Sports teams instate new protocols for away games

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By Michael Tierney, Staff Reporter

In an effort to provide student athletes with a safe and convenient way to get to away games, the athletic department has instituted new, COVID-19-conscious travel protocols to provide transportation for players.   

The new protocols have had different consequences for each team, but they have not stopped teams from bonding and boosting camaraderie . 

These protocol changes have two components: bus timings and transportation options. For opponents that are farther away, hybrid students have a 2:20 p.m. dismissal while virtual students have a 2:05 p.m. dismissal, providing virtual students with enough time to arrive at the building for the bus. For more local opponents, hybrid students will dismiss at 2:30 p.m., and virtual students will dismiss at 2:15 p.m. Second, all athletes have the option to take either the school-provided bus or their own transportation to games. The Chester County Health Department has also encouraged families to provide their own means of transportation to school and competitions. 

Senior girls varsity soccer goalkeeper Caroline Klaiber explains that her team has not taken the bus to a single away game this year. Klaiber has driven herself to every away game so far because she has her license and a car, while others have received rides from parents. 

“My decision to drive myself is from a matter of convenience, not safety. It’s not tiring to drive to and from games. I like driving. Driving is fun and a good way to clear my head after a game, so it’s kind of nice,” Klaiber said. 

In contrast, the JV boys’ soccer team takes the bus for every away game since the players are too young to drive themselves. Freshman Kieran Chetty, a center midfielder, takes the bus to away games because it can be difficult for his parents to drive him to away games.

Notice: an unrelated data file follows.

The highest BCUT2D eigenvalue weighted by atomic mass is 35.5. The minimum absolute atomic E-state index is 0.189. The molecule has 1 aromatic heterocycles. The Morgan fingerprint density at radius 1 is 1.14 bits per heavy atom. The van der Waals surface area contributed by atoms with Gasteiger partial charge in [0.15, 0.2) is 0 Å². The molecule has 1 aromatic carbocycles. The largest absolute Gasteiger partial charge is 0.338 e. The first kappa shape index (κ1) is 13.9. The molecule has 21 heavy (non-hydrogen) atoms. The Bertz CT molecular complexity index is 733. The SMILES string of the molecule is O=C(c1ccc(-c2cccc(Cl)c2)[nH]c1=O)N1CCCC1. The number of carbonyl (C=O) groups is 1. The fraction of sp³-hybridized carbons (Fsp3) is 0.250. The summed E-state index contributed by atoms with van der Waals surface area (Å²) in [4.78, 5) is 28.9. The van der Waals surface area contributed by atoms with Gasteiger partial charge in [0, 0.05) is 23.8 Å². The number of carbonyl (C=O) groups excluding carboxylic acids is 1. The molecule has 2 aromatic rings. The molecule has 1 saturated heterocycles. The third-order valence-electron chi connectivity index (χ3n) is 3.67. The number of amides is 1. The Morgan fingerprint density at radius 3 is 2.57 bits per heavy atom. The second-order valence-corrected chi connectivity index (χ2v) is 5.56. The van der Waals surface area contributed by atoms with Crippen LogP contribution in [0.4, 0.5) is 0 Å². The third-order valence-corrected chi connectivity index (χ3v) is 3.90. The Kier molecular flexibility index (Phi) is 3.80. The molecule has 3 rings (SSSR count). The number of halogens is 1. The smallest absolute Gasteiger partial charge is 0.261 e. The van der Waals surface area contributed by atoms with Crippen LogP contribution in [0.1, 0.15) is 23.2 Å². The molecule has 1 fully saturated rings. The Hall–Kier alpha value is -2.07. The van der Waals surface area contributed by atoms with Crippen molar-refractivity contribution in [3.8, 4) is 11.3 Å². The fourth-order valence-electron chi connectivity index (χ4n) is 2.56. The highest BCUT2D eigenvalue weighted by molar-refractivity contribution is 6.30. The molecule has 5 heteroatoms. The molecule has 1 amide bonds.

“It is encouraged for students to drive to away games, and it is mandated that students that take the bus wear masks for the whole ride and don’t sit together. I personally use the bus to get to away games because my parents are both working, and they think with all the protocols we should be fine during the bus rides with others to away games,” Chetty said.  

Chetty also described how the atmosphere on the bus varied on whether the team won or lost.

“The bus rides on the way back from a win are more exciting because the mood on the bus is upbeat,” Chetty said. “But if we lost it was almost silent because we knew we would have to run at practice the next day.”

He also said that the bus environment has been much different than last year.

“Last year the atmosphere was much more exciting on the bus because we didn’t need masks and we were able to use a speaker on the bus to play music,” Chetty said.

  The girls’ varsity soccer team has made up for the loss of team bus rides by finding other ways to bond together as a team. 

 “I miss the atmosphere of the bus on our way to a game or on our way home from a win. It was a fun team bonding experience. However, I think we have found ways to make up for the experience this year. Now because we all drive ourselves, we are able to grab dinner together. And it’s not like we’re not hanging out because we all spend over two hours together at the game,” Klaiber said. 

Freshman football player Caius Michlitsch agrees that the new transportation protocols have had little effect on team morale. 

“We have been doing our best with keeping team spirit high. We still have our uniforms, and we’ve been showing up to games and practices and trying to make it as normal as possible even though we have masks in our helmets,” Michlitsch said. “But it’s obviously a little different with everything going on. We have to stay separate when we don’t have our helmets on, but we do our best and have created a strong team connection.”